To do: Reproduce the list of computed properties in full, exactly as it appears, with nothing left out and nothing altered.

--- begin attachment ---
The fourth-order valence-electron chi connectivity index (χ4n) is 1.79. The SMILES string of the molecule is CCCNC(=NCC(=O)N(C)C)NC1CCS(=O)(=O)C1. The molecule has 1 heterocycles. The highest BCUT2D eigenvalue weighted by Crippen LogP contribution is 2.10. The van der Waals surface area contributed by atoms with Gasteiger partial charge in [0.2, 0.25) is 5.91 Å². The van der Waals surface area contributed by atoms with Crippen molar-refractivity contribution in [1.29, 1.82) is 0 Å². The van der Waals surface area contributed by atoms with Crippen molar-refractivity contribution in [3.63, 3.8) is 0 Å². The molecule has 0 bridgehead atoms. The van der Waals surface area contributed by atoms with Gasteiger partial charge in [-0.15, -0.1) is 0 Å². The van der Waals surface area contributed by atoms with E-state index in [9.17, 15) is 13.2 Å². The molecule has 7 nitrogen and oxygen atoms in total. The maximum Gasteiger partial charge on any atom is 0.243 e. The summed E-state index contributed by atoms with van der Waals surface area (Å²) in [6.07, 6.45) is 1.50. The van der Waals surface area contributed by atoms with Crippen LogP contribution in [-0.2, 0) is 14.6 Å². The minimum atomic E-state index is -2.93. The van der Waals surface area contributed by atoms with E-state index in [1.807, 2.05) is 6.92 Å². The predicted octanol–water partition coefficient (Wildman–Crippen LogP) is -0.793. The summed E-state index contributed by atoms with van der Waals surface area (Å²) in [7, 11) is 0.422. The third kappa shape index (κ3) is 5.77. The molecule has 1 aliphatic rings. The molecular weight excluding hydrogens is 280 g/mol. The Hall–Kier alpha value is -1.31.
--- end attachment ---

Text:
The fourth-order valence-electron chi connectivity index (χ4n) is 1.79. The SMILES string of the molecule is CCCNC(=NCC(=O)N(C)C)NC1CCS(=O)(=O)C1. The molecule has 1 heterocycles. The highest BCUT2D eigenvalue weighted by Crippen LogP contribution is 2.10. The van der Waals surface area contributed by atoms with Gasteiger partial charge in [0.2, 0.25) is 5.91 Å². The van der Waals surface area contributed by atoms with Crippen molar-refractivity contribution in [1.29, 1.82) is 0 Å². The van der Waals surface area contributed by atoms with Crippen molar-refractivity contribution in [3.63, 3.8) is 0 Å². The molecule has 0 bridgehead atoms. The van der Waals surface area contributed by atoms with Gasteiger partial charge in [-0.15, -0.1) is 0 Å². The van der Waals surface area contributed by atoms with E-state index in [9.17, 15) is 13.2 Å². The molecule has 7 nitrogen and oxygen atoms in total. The maximum Gasteiger partial charge on any atom is 0.243 e. The summed E-state index contributed by atoms with van der Waals surface area (Å²) in [6.07, 6.45) is 1.50. The van der Waals surface area contributed by atoms with Crippen LogP contribution in [-0.2, 0) is 14.6 Å². The minimum atomic E-state index is -2.93. The van der Waals surface area contributed by atoms with E-state index in [1.807, 2.05) is 6.92 Å². The predicted octanol–water partition coefficient (Wildman–Crippen LogP) is -0.793. The summed E-state index contributed by atoms with van der Waals surface area (Å²) in [7, 11) is 0.422. The third kappa shape index (κ3) is 5.77. The molecule has 1 aliphatic rings. The molecular weight excluding hydrogens is 280 g/mol. The Hall–Kier alpha value is -1.31.